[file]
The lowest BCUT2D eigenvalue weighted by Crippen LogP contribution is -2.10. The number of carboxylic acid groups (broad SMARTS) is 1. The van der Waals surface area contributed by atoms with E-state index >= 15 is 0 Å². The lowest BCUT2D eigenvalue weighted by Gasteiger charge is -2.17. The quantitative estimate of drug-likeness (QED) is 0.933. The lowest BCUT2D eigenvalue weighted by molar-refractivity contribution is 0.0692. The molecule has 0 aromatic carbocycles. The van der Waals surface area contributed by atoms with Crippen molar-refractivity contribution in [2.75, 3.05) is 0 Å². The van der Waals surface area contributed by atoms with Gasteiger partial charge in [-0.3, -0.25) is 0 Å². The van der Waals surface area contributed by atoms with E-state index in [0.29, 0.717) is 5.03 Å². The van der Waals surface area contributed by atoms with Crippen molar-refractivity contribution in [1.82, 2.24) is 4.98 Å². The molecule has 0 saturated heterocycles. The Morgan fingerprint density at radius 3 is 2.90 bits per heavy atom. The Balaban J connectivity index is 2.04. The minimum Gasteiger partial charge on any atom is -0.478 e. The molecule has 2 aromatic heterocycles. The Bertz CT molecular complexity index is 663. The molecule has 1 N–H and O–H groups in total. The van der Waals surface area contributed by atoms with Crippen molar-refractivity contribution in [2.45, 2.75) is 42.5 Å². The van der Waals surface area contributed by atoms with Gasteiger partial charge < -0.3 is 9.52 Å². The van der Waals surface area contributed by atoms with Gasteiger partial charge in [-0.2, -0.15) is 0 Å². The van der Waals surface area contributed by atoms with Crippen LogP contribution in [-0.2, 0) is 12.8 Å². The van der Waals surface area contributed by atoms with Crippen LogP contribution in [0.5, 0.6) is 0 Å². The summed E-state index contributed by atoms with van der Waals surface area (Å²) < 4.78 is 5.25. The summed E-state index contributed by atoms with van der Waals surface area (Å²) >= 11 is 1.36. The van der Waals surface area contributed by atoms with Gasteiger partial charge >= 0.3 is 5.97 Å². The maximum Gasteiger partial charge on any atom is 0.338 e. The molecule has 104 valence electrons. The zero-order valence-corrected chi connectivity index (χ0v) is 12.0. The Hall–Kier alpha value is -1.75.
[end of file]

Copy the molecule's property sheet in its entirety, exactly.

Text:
The lowest BCUT2D eigenvalue weighted by Crippen LogP contribution is -2.10. The number of carboxylic acid groups (broad SMARTS) is 1. The van der Waals surface area contributed by atoms with E-state index >= 15 is 0 Å². The lowest BCUT2D eigenvalue weighted by Gasteiger charge is -2.17. The quantitative estimate of drug-likeness (QED) is 0.933. The lowest BCUT2D eigenvalue weighted by molar-refractivity contribution is 0.0692. The molecule has 0 aromatic carbocycles. The van der Waals surface area contributed by atoms with Crippen molar-refractivity contribution in [2.75, 3.05) is 0 Å². The van der Waals surface area contributed by atoms with Gasteiger partial charge in [-0.3, -0.25) is 0 Å². The van der Waals surface area contributed by atoms with E-state index in [0.29, 0.717) is 5.03 Å². The van der Waals surface area contributed by atoms with Crippen molar-refractivity contribution in [1.82, 2.24) is 4.98 Å². The molecule has 0 saturated heterocycles. The Morgan fingerprint density at radius 3 is 2.90 bits per heavy atom. The Balaban J connectivity index is 2.04. The minimum Gasteiger partial charge on any atom is -0.478 e. The molecule has 2 aromatic heterocycles. The Bertz CT molecular complexity index is 663. The molecule has 1 N–H and O–H groups in total. The van der Waals surface area contributed by atoms with Crippen molar-refractivity contribution in [2.45, 2.75) is 42.5 Å². The van der Waals surface area contributed by atoms with Gasteiger partial charge < -0.3 is 9.52 Å². The van der Waals surface area contributed by atoms with Gasteiger partial charge in [-0.2, -0.15) is 0 Å². The van der Waals surface area contributed by atoms with Crippen LogP contribution in [-0.2, 0) is 12.8 Å². The van der Waals surface area contributed by atoms with Crippen LogP contribution in [0.5, 0.6) is 0 Å². The summed E-state index contributed by atoms with van der Waals surface area (Å²) < 4.78 is 5.25. The summed E-state index contributed by atoms with van der Waals surface area (Å²) >= 11 is 1.36. The van der Waals surface area contributed by atoms with Gasteiger partial charge >= 0.3 is 5.97 Å². The maximum Gasteiger partial charge on any atom is 0.338 e. The molecule has 104 valence electrons. The zero-order valence-corrected chi connectivity index (χ0v) is 12.0. The Hall–Kier alpha value is -1.75.